Africa, the International Criminal Court and the West.....

U.S. President Barack Obama (not a party to Rome Statute)
By Lazarus Danjuma, Deputy Editor-in-Chief

Leaders of the African Union (AU) are meeting in Addis Ababa, the capital of Ethiopia and the seat of the AU Headquarters, to discuss Africa's relationship with the International Criminal Court (ICC), among other issues of importance.

The ICC was created by the Rome Statute which came into effect on July 1, 2002. It's birth was in response to a growing need (purportedly at the time) to complement existing national judicial systems. The ICC may only exercise its jurisdiction when the said national courts (of member and non-member nations ostensibly) are unwilling or unable to investigate or prosecute alleged war crimes, genocide or crimes against humanity.

There are currently 122 member states (including 34 African countries) that are party to the ICC statute while the United States, Israel, Sudan, Egypt, Libya, China and India have refused to sign on, much less ratify the statute.

Russia has however signed on but refused to ratify the Rome Statute.

In the history of the ICC since its inception in 2002, the crux of the ICC's activities has focused on Africa.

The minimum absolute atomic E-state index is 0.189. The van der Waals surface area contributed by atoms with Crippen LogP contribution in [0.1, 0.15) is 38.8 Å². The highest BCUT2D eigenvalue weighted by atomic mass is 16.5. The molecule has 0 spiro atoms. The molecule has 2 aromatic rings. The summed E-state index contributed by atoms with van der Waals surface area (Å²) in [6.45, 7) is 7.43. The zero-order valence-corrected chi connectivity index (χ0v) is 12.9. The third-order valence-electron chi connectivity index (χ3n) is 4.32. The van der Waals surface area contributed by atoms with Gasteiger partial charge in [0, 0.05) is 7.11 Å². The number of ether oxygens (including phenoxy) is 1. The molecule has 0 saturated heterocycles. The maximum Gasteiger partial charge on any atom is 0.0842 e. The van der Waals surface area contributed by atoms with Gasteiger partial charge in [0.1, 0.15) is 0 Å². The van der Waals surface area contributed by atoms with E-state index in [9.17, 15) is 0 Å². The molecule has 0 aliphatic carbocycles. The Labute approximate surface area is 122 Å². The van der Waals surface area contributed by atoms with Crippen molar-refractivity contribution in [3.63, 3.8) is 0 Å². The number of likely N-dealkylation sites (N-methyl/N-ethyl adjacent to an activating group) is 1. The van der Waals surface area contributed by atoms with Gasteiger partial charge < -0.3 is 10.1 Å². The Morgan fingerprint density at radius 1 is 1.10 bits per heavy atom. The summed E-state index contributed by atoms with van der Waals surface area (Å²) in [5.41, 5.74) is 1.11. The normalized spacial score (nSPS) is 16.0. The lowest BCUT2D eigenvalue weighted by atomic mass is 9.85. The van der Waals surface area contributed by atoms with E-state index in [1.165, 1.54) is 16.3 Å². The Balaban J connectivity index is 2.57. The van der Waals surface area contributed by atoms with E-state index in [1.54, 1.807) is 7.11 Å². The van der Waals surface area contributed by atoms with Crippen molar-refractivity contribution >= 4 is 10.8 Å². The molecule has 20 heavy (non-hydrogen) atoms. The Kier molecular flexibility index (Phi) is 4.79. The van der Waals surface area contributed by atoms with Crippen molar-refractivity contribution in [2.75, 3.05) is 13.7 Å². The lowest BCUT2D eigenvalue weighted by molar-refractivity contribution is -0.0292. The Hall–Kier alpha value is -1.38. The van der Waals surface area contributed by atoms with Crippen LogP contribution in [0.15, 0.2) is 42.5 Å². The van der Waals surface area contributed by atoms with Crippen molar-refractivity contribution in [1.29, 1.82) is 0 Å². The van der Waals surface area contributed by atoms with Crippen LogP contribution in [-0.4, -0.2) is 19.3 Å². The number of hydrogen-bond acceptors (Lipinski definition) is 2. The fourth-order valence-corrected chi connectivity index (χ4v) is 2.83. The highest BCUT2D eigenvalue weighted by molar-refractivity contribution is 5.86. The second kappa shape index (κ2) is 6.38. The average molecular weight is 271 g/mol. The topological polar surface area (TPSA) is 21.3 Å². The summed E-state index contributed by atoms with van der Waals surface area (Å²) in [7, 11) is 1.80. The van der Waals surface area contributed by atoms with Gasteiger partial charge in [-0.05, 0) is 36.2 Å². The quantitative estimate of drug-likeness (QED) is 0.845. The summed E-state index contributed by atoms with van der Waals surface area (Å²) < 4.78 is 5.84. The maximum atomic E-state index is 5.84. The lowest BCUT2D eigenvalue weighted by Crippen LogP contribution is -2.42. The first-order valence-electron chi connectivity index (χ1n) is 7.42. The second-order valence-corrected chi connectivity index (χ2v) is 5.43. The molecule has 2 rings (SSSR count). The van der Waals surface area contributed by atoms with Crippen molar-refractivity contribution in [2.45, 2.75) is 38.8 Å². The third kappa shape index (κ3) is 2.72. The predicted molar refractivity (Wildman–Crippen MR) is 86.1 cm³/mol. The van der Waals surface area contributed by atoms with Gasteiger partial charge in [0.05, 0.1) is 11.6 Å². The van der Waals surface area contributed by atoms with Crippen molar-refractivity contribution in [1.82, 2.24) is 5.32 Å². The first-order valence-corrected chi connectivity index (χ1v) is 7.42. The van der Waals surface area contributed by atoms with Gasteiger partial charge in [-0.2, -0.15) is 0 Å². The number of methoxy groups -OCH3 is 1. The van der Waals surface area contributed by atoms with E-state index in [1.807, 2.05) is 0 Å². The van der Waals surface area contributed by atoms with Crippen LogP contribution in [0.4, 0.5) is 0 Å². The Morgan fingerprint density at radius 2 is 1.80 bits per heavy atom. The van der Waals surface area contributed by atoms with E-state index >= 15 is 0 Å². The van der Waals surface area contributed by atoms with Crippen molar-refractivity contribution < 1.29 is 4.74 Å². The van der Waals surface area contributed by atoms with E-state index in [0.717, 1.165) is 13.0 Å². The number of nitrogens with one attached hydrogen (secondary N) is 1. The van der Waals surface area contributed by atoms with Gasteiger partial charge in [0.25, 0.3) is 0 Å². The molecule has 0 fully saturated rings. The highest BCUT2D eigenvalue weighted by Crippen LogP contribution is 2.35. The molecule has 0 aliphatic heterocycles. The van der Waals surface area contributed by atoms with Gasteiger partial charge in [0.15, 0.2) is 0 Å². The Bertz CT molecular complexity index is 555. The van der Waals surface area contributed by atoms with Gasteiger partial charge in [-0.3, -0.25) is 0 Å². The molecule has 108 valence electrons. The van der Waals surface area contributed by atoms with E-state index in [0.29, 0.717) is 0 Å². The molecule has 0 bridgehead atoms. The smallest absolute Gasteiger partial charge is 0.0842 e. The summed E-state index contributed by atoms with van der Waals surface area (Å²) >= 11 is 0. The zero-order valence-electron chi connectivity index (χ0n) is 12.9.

Currently, the Prosecutor has opened investigations into eight situations in Africa - the Democratic Republic of the Congo, Uganda, the Central African Republic, Darfur in Sudan, the Republic of Kenya, the Libyan Arab Jamahiriya; the Republic of Côte d'Ivoire and Mali. 

Of these eight, four were referred to the Court by the concerned states parties themselves (Uganda, Democratic Republic of the Congo, Central African Republic and Mali), two were referred by the United Nations Security Council (Darfur and Libya) and two were begun proprio motu by the Prosecutor (Kenya and Côte d'Ivoire). 

Additionally, by Power of Attorney from the Union of the Comoros, a law firm referred the situation on the Comorian - flagged MV Mavi Marmara vessel to the Court, prompting the Prosecutor to initiate a preliminary examination.

The Court has publicly indicted 32 people (all African) and while